Birmingham three-piece Johnny Foreigner seem to enjoy getting out of the country to record their albums. For their first – 2008’s Waited Up Til It Was Light – they decamped to Hoboken. This time round they recorded in Brooklyn. It is interesting, then, that their music manages to retain a distinctly British feel and character, despite this and their (presumably jokey) name.
The band fit into that small category of acts doing the rounds in the UK at the moment that blend a love of riffage and shoutiness with an indie-pop aesthetic and a sort of self-conscious naivety. Indeed, the band themselves namecheck (on their website) and have toured with other leading proponents of this sub-genre such as Los Campesinos! and Dananananaykroyd.
So, you get your big noisy guitar riffs on tracks like ebullient opener Choose Yr Side And Shut Up!, I Woke Up On A Beach In Aberystwyth and Dark Harbourzz which, combined with the length and detail of some of the song titles, almost sound Emo; certainly punky, in places.
Then you get the delivery, with lots of excitable shouting, and lyrics delivered as! if! punctuated! with! exclamation! marks! (Security To The Promenade, Ghost The Festivals, Criminals). Much of this is delivered in alternation between the female (Kelly Southern) and male (Alexei Berrow) vocalists, contributing to the enjoyable urgency and sense of fun, with which much of this album is infused.
A large proportion of the songs are upbeat, driven along by a kind of manic joie de vivre. They sing of “holiday heaven” (Security To The Promenade), festivals and “rolling hills” (Ghost The Festivals), Summer (Feels Like Summer) and throwing “parties in the yard” (Custom Scenes And The Parties That Make Them), to an extent that can occasionally become wearisome.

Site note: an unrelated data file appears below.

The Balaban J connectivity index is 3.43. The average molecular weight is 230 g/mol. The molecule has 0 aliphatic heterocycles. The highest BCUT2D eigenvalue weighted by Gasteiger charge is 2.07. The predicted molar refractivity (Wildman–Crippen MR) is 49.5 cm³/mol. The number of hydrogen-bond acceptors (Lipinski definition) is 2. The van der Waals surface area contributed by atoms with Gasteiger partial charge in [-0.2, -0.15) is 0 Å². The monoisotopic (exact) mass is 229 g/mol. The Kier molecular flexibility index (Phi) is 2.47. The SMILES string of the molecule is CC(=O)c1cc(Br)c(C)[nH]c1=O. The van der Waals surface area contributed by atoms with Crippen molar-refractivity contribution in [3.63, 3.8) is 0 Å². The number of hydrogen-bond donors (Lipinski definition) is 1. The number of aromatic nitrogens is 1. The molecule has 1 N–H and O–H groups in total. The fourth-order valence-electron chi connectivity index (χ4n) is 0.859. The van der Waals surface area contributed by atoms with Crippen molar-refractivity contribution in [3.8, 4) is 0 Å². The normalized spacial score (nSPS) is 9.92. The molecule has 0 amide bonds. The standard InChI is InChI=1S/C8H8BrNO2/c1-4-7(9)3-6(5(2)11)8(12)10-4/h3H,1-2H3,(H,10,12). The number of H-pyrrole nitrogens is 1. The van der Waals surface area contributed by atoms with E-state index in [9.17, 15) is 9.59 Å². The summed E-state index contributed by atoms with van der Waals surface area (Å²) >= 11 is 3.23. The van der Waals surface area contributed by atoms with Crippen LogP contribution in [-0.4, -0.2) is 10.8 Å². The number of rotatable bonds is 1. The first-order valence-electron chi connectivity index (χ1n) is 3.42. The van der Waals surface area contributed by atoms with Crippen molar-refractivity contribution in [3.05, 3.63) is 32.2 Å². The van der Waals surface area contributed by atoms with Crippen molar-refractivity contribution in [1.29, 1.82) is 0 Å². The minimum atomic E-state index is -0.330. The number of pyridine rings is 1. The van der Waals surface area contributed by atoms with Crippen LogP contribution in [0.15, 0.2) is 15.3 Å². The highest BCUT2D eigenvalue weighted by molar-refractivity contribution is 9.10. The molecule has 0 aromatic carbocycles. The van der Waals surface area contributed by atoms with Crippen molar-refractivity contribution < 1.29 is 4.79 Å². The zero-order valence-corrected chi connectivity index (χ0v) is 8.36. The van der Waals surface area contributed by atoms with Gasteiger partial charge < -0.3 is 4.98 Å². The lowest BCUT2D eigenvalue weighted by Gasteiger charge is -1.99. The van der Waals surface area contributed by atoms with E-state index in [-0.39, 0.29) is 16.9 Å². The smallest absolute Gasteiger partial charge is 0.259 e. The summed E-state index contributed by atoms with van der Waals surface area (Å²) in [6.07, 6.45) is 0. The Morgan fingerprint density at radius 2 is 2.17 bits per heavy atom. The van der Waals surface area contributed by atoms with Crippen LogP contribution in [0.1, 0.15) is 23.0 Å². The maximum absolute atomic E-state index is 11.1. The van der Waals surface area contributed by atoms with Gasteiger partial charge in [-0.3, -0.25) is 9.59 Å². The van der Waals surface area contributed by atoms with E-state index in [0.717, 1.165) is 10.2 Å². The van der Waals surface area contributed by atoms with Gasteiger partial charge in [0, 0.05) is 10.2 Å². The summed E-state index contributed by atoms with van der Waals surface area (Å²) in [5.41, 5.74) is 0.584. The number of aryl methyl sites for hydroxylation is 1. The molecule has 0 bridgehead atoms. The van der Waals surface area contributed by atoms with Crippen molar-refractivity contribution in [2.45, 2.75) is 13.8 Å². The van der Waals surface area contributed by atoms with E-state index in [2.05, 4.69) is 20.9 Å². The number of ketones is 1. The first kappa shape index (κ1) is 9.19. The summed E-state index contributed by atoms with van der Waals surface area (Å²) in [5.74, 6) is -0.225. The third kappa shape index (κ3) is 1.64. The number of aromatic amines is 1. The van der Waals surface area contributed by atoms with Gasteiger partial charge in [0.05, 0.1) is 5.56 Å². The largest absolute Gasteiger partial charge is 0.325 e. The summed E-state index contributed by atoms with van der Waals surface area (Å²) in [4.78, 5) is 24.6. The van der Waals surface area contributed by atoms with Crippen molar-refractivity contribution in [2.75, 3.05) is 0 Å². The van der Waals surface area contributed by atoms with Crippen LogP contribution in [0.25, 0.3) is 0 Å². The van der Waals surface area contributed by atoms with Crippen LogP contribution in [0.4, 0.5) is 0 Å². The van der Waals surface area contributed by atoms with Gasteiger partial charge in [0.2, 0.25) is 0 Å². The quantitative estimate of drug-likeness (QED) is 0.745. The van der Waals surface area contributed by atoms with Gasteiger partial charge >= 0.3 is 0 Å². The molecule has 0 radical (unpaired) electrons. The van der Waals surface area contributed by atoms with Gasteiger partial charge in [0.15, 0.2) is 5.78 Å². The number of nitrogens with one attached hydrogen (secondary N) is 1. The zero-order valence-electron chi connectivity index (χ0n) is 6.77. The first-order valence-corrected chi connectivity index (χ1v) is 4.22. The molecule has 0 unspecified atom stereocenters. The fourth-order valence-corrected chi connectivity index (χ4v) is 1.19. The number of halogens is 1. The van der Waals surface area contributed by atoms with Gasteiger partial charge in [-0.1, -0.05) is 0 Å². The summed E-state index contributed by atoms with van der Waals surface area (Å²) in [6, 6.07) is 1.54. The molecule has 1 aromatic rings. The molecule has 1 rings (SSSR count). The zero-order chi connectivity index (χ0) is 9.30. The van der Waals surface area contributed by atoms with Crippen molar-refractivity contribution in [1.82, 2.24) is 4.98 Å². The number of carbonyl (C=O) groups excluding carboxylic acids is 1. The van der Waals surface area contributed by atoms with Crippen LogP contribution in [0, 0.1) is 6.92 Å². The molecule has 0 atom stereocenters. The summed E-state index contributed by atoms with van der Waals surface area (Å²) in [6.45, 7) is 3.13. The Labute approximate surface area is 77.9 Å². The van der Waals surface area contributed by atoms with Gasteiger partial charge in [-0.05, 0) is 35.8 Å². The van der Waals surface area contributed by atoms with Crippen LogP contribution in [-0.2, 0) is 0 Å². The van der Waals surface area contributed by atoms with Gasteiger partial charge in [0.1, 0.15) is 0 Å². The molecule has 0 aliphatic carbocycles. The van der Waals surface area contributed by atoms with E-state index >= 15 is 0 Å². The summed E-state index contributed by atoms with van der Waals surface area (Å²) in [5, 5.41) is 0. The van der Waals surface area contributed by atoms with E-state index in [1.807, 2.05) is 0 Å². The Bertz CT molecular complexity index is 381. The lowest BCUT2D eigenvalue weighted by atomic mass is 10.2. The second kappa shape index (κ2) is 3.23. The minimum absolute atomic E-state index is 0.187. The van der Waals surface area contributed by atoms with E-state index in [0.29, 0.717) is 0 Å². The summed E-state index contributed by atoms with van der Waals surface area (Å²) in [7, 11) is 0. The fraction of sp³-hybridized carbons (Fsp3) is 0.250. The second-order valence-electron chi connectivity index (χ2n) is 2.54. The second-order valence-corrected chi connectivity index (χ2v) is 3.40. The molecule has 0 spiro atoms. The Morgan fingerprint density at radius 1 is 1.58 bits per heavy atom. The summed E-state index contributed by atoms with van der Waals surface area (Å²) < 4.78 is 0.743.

This youthfulness is reinforced by student-y references to “student unions” (Security To The Promenade) and “University lovers” (Feels Like Summer), and the male vocal, in particular, can sometimes sound like an imitation (deliberate, or not) of a bratty child, particularly on More Heart Less Tongue.
The band are at their most enjoyable when they surprise and subvert expectations. Uchoosemysideandshutup, Alright is, once you get past the daft title, a gem: a beautifully sung ballad; slow, regretful and heartfelt. The short (Graces) is similarly well-delivered, and both of these tracks introduce a welcome change to the otherwise breakneck pace of the album.
Probably the most impressive track, though, is Every Cloakroom Ever. In a possible indication of an potential future direction for the band, it is almost from the R&B rubric in melody and vocal, also featuring some satisfyingly heavy synth chords, before the the guitar riffs make their inevitable appearance as the track progresses. Also good, though less innovative, are tracks like More Heart Less Tongue (and its companion piece, More Tongue Less Heart), I Woke Up On A Beach In Aberystwyth (which has definite single potential), and Dark Harbourzz.
Less enjoyable is the tedious inclusion of a “hidden track”. Tacked on the end of last track proper The Coast Is Always Clear, this – as so often with such devices – compels the listener to wait through several long minutes of silence, only to be rewarded with a sketched out doodle of a song whose delivery doesn’t compensate for the time spent waiting for it to arrive. Pretty pointless.
Thematically a lot of the songs featured refer to the sea or seaside – with titles like Security To The Promenade, I Woke Up On A Beach In Aberystwyth, Dark Harbourzz and The Coast Was Always Clear – although it is hard to extract an overarching message from this. Perhaps the band just like the sea.
Said to be an invigorating live proposition, it is perhaps in that context that many of these songs could be shown to their utmost advantage. Collected here, their cumulative mass can sometimes grate a little, although it would be a jaded individual indeed who wasn’t able to find something to relish in the band’s sheer energy, spontaneity and fun.